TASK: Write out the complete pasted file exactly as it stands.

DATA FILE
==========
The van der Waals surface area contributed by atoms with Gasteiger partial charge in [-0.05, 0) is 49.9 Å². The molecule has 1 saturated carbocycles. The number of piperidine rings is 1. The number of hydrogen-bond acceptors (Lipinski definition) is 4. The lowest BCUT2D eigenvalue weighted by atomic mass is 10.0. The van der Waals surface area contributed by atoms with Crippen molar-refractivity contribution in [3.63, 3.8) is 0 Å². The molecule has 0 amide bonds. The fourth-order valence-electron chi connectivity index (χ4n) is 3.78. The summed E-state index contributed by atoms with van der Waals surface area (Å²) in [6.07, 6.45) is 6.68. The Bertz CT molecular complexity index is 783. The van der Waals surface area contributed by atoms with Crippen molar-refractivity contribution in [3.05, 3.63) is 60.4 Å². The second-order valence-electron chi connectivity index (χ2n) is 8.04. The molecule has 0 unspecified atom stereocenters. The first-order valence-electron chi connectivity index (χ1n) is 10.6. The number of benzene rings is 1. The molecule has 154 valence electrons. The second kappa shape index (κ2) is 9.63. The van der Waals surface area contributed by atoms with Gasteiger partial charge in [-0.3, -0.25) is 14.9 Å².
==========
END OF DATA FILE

The van der Waals surface area contributed by atoms with Gasteiger partial charge in [-0.05, 0) is 49.9 Å². The molecule has 1 saturated carbocycles. The number of piperidine rings is 1. The number of hydrogen-bond acceptors (Lipinski definition) is 4. The lowest BCUT2D eigenvalue weighted by atomic mass is 10.0. The van der Waals surface area contributed by atoms with Crippen molar-refractivity contribution in [3.63, 3.8) is 0 Å². The molecule has 0 amide bonds. The fourth-order valence-electron chi connectivity index (χ4n) is 3.78. The summed E-state index contributed by atoms with van der Waals surface area (Å²) in [6.07, 6.45) is 6.68. The Bertz CT molecular complexity index is 783. The van der Waals surface area contributed by atoms with Crippen molar-refractivity contribution in [3.05, 3.63) is 60.4 Å². The second-order valence-electron chi connectivity index (χ2n) is 8.04. The molecule has 0 unspecified atom stereocenters. The first-order valence-electron chi connectivity index (χ1n) is 10.6. The number of benzene rings is 1. The molecule has 154 valence electrons. The second kappa shape index (κ2) is 9.63. The van der Waals surface area contributed by atoms with Gasteiger partial charge in [-0.3, -0.25) is 14.9 Å².